- Saliva / drool
- Mucus from nose or lungs
- Fluid from blisters or scabs
Hand, foot, and mouth disease spreads through:
- Coughing or sneezing
- Close contact like kissing, hugging, sharing cups or utensils
- Contact with stools, like when changing a diaper
- Touching objects and surfaces with the virus on them
Although your child is most contagious with hand, foot, and mouth disease during the first week of the illness, the virus can remain in his or her body for weeks after the signs and symptoms are gone. That means your child still can infect others. Keep children with hand-foot-and-mouth disease out of child care or school until fever is gone and mouth sores have healed. Consult with the doctor or paediatrician if you are still not sure when it is okay for them to resume.
Doctors can usually tell if someone has hand, foot, and mouth disease by examining the patient and the rash appearance while considering the patient’s age and other symptoms.
Sometimes, they might collect samples from the child’s throat, blood or stools and send them to a laboratory to test for the virus.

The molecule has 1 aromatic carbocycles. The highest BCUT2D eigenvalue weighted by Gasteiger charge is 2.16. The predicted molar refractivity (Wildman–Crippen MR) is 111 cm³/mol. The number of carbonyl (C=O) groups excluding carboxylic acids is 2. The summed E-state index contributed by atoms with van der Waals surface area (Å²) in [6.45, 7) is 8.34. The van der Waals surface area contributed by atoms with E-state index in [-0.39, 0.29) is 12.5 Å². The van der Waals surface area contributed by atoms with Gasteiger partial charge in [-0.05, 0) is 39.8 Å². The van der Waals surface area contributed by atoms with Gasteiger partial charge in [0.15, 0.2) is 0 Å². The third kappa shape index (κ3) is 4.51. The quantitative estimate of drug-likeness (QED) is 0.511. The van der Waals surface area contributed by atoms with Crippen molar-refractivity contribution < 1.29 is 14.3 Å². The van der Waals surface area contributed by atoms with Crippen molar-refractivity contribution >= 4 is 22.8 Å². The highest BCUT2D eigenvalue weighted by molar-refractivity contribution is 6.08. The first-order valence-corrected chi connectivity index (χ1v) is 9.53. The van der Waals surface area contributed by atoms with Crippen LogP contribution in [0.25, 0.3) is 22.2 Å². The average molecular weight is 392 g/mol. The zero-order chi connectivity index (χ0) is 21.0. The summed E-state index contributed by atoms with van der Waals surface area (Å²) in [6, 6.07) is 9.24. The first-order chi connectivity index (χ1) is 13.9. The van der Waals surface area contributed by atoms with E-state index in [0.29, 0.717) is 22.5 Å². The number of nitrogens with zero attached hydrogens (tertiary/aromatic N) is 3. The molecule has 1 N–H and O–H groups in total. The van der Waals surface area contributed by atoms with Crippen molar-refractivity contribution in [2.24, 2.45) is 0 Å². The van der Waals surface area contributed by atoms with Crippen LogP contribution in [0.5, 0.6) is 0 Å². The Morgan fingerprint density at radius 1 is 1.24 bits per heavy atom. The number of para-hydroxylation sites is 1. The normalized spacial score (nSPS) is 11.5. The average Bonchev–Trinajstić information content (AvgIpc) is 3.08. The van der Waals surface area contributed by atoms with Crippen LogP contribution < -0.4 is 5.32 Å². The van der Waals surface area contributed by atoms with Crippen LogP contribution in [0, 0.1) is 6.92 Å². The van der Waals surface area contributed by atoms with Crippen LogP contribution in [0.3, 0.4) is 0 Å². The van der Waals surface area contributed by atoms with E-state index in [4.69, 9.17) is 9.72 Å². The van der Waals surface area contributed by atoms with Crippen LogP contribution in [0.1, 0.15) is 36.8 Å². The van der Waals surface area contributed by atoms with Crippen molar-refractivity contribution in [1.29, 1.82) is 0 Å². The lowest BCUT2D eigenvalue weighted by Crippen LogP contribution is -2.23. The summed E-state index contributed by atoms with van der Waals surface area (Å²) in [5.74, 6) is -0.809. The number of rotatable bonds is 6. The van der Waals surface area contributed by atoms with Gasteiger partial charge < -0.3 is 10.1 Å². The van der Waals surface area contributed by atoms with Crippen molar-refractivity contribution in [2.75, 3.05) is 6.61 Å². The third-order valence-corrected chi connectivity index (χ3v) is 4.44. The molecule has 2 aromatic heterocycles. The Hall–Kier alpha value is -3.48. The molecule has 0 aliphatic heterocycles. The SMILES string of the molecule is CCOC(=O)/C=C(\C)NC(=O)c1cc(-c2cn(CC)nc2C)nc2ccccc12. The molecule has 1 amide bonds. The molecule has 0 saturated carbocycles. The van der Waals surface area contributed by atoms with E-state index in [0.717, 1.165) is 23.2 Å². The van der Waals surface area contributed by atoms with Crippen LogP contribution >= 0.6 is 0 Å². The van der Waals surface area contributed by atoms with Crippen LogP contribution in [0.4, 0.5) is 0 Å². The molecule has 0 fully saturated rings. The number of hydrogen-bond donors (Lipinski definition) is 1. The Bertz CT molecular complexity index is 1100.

Treatment of Hand Foot and Mouth Disease
There is no specific medical treatment or vaccine for hand, foot, and mouth disease. It usually goes away on its own after 7 to 10 days. Remember, since this disease is caused by a virus, antibiotics won’t help. You can take steps given below to relieve the symptoms and prevent dehydration while your child is sick.
- Over the counter medications to relieve fever and pain caused by mouth sores. Don’t use aspirin, because it can cause serious illness in children.
- Make sure they drink enough liquids to stay hydrated. Mouth sores can make it painful to swallow, so your child may not want to drink much.
- Cold foods like ice cream, smoothies, and popsicles help by numbing the area, and will be a welcome treat for kids who have trouble swallowing. Avoid juice and cold drinks, which have acids that might irritate sores.
- Avoid giving salty or spicy foods.
- Give soft foods that don’t require much chewing.
- Get the children to rinse their mouth with warm water after meals.